Donald Trump wants to ban every last Muslim from entering the United States. Governors across the country reacted to news that the United States would accept a minuscule number of Syrian refugees (in comparison to such countries as Germany, Lebanon, and Turkey among others) by racing to tell the federal government they won’t take in any Syrian refugees. And, public opinion in this country is mostly skeptical or downright hostile to the Syrians, who are coming here not in pursuit of the American dream or to commit acts of terrorism but to save their skins.

The terrorist attack in San Bernardino, California, perpetrated by a husband and wife team of extremists, neither of them Syrians or refugees, helped fuel many people’s fear and/or hatred of Muslims in general, including Syrians, many of whom are fleeing from the same kind of ultra-radical murderers who carried out the San Bernardino massacre. In a climate of exaggerated, undifferentiated fear, Islamophobia, and political demagoguery, draconian proposals to keep out all Muslims or refuse to accept genuine refugees fleeing for their lives don’t fall on deaf ears.

The irony is that this kind of overreaction is exactly what the terrorists hope for. The overwhelming majority of Muslims don’t identify with killers of innocent people so the only way the terrorists can win the allegiance of the Muslim masses is if, through our actions, we lend credence to the Muslims-versus-the-world ideology ISIS and their brethren espouse. Indeed, I have no doubt these malevolent folks are rooting for Donald Trump to become the next U.S. president.

Beyond the sheer counterproductive nature of the reaction, the question is what happened to America, land of immigrants, haven for the persecuted, the land of the free and the home of the brave? What is happening is not only a travesty of what is best in the American tradition. It’s a response that shows no bravery whatsoever.

Where did the convictions inscribed in the Statue of Liberty go? Perhaps they migrated north. Consider the following account from the AP published last week:

“The first Canadian government plane carrying Syrian refugees arrived in Toronto late Thursday where they were greeted by Prime Minister Justin Trudeau, who is pushing forward with his pledge to resettle 25,000 Syrian refugees by the end of February.

“The welcome given to the military flight carrying 163 refugees stands in stark contrast to the United States. Canada’s much more populous southern neighbor plans to take in just 10,000 Syrian refugees over the next year, and even that is provoking opposition. Republican presidential candidate Donald Trump caused a worldwide uproar with a proposal to temporarily block Muslims from entering the U.S.

“The flight from Jordan arrived just before midnight carrying the first of two large groups of Syrian refugees to arrive in the country by government aircraft.

“Trudeau greeted some of the families to come through processing. The first family was Kevork Jamkossian, a blacksmith from Aleppo, his wife Georgina Zires, a sales clerk, and their 16-month-old daughter, Madeleine.

“‘We really would like to thank you for all this hospitality and the warm welcome,’ the father said to Trudeau through an interpreter. ‘We felt ourselves at home.’

“All 10 of Canada’s provincial premiers support taking in the refugees and members of the opposition, including the Conservative party, attended the welcoming late Thursday. Trudeau was also joined by the ministers of immigration, health and defense, as well as Ontario’s premier and Toronto’s mayor.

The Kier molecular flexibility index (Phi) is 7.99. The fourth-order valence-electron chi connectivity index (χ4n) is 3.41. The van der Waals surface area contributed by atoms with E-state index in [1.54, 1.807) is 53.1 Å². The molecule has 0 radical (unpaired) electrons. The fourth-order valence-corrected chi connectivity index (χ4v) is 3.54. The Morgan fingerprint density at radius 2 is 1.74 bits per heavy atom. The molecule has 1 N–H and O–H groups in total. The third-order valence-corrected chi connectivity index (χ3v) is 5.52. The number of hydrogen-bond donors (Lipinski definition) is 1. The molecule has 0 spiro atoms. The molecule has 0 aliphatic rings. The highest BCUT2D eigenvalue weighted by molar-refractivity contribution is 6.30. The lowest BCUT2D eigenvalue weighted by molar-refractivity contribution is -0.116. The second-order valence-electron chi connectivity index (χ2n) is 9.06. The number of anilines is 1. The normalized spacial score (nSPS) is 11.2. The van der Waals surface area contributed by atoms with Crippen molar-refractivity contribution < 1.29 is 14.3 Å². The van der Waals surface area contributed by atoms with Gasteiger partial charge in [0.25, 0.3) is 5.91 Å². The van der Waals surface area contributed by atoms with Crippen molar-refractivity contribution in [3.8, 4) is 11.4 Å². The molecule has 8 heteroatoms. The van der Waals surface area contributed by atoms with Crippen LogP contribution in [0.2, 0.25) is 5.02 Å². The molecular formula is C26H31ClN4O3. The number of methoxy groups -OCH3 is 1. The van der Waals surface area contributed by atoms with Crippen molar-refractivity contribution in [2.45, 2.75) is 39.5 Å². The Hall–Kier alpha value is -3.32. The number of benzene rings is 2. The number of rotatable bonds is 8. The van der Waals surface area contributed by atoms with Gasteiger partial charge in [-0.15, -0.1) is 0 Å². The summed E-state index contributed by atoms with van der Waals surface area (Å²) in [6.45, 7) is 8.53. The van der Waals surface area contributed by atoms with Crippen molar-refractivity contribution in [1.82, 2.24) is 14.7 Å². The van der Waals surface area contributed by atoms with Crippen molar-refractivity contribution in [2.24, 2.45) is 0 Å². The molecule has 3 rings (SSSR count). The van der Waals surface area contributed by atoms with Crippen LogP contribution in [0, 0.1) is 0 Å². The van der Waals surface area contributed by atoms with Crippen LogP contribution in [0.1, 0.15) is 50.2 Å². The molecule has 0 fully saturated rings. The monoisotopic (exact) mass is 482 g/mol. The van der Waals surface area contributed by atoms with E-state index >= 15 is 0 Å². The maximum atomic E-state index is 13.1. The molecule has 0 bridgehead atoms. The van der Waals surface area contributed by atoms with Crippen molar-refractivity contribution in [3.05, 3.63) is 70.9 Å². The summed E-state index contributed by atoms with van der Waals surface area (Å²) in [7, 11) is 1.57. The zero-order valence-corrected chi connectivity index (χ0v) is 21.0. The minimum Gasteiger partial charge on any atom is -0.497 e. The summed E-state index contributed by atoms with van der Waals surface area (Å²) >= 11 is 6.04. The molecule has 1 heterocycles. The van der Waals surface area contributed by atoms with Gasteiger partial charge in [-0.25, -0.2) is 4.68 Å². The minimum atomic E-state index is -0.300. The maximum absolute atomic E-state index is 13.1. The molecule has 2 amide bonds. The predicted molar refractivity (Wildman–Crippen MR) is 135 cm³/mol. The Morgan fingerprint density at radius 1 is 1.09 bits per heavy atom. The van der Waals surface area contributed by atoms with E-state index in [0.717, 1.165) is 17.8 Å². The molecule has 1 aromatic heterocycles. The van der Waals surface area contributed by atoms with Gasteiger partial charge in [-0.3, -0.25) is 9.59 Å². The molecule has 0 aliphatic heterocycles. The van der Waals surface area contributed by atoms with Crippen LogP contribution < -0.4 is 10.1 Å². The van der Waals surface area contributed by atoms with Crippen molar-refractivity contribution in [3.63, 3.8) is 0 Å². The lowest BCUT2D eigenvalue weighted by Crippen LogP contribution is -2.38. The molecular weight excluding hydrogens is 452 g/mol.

“In the U.S., several Republican governors have tried to stop the arrival of Syrian refugees in their states in the wake of the deadly attacks blamed on Islamic extremists in Paris and California.”

The story is vastly different north of the border:

“‘They step off the plane as refugees, but they walk out of this terminal as permanent residents of Canada with social insurance numbers, with health cards and with an opportunity to become full Canadians,”’ Trudeau said. “This is something that we are able to do in this country because we define a Canadian not by a skin color or a language or a religion or a background, but by a shared set of values, aspirations, hopes and dreams that not just Canadians but people around the world share.’”

The contrast between the Canadian welcome and the entire American discourse on Muslims in general and Syrians in particular is embarrassing. Some might justify the difference by pointing to the fact that Canada never has suffered anything like 9/11 or a San Bernardino-type attack.

But the 9/11 plotters and attackers, from Osama on down, were almost all Saudis, not Syrians. After 9/11, the United States continued to have excellent relations with Saudi Arabia, and no one ever suggested barring all Saudi princes from visiting this country.

The Canadian example shows that a different policy and a different attitude is possible on the question of refugees from Muslim countries. But it is possible only in a country devoid of the toxic mix of fear, reflexive anti-Muslim prejudice, and political opportunism and/or cowardice that today reigns in the United States.

I have to conclude that, unfortunately, the 9/11 and the San Bernardino terrorists won those battles. Not through perpetrating the mass murder of innocent people but by instilling such fear among Americans as to lead too many of them to jettison values that previous generations fought and died to uphold, including ‘no’ to torture, ‘no’ to warrantless government spying on Americans, and an open door to people escaping persecution regardless of race or creed.

[Photo at top of Prime Minister Justin Trudeau welcoming Syrian refugees to Canada.]

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